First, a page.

Theologians like Karl Barth have argued that the doctrine of divine inspiration is nothing more than “biblical Docetism.” Just as in the ancient heresies the true nature of the Son of God was compromised by those who deified the humanity of Jesus, so the doctrine of divine inspiration deifies the writers of the Bible. After all, they say, the Bible was written by humans; to suggest that the writings are infallible, then, implies that the authors themselves were divine. The Bible errs, according to Barth, simply because of its human involvement: errare humanum est (“to err is human”). But the Scriptures teach that its authors did not write wholly by their own instigation; rather, they were supervised by the Holy Spirit, who enabled and preserved them from their human tendency to err: “For no prophecy was ever produced by the will of man, but men spoke from God as they were carried along by the Holy Spirit” (2 Pet. 1:21).

Barth, and others, agree that the Bible is the Word of God (Verbum Dei), but they say that it is subject to error. Their formula may justly be summarized as follows:

‘The Bible is the Word of God, which errs.’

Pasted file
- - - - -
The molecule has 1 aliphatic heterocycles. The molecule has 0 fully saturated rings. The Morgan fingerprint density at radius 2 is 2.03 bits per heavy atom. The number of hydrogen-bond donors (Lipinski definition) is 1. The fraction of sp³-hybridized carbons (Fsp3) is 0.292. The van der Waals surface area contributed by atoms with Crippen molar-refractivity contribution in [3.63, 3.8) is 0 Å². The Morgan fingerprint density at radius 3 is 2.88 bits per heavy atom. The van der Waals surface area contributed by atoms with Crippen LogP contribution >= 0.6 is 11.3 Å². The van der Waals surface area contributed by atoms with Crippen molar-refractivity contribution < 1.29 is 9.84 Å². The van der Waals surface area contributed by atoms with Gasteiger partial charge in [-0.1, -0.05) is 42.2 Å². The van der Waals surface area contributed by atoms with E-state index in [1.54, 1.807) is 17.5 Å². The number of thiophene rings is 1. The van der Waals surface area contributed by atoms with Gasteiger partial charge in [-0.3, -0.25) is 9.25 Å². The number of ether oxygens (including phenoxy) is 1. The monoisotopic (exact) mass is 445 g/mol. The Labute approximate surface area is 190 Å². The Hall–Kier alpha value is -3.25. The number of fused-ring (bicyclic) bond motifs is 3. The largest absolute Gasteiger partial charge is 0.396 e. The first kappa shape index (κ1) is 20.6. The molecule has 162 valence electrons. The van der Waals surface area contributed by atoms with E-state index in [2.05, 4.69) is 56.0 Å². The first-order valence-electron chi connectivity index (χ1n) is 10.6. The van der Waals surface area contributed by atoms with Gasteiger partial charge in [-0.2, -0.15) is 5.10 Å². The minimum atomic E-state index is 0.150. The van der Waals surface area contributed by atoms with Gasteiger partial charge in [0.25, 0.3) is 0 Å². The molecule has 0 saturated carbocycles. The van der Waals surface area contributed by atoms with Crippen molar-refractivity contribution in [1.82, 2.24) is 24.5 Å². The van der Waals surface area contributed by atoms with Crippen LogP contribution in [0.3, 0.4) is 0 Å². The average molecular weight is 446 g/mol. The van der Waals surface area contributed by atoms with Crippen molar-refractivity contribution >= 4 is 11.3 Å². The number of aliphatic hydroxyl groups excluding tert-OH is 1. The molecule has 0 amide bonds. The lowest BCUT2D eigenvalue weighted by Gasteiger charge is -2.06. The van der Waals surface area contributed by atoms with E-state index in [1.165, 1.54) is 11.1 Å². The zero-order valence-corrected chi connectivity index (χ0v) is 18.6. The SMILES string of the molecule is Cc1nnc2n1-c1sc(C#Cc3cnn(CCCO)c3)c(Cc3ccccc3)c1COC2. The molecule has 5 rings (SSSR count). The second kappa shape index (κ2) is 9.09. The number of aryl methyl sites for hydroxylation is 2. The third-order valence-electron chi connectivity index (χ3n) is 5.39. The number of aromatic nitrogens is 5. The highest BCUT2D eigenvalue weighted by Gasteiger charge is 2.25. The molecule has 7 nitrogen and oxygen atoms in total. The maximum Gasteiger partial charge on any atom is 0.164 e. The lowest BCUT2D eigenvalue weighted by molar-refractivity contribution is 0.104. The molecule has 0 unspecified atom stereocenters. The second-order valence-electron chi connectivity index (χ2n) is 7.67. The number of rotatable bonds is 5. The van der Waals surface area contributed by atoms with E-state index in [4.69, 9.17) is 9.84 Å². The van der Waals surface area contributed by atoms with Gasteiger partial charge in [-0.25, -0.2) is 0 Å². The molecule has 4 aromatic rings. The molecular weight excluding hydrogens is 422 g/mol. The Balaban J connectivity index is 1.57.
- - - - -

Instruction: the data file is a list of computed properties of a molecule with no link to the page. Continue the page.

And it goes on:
There is an insurmountable problem right there. If the Bible is God’s Word, it cannot err, because God cannot err. If the Bible errs, then it cannot be the Word of God. God and error… God and falsehood.. . can never be reconciled with each other.

I think one of the problems for some with the doctrine of a verbal plenary inspiration of Scripture, lies in the fact that the words: verbal, plenary and inspiration are misunderstood.

Plenary inspiration does not require that every statement in the Bible is necessarily true. The mistaken view of Job’s friend (Job 42:7-9), the falsehoods told by Peter (Mark 14:66-72), and the letters of heathen kings (Ezra 4:7-24), although quote in Scriptures, were not Spirit-inspired. Whether they are actually true or false must be discovered by reference to the context. However, the recording of such words by the writers of Scripture was, subject to the Spirit’s inspiration; God wanted them to be part of His revelation.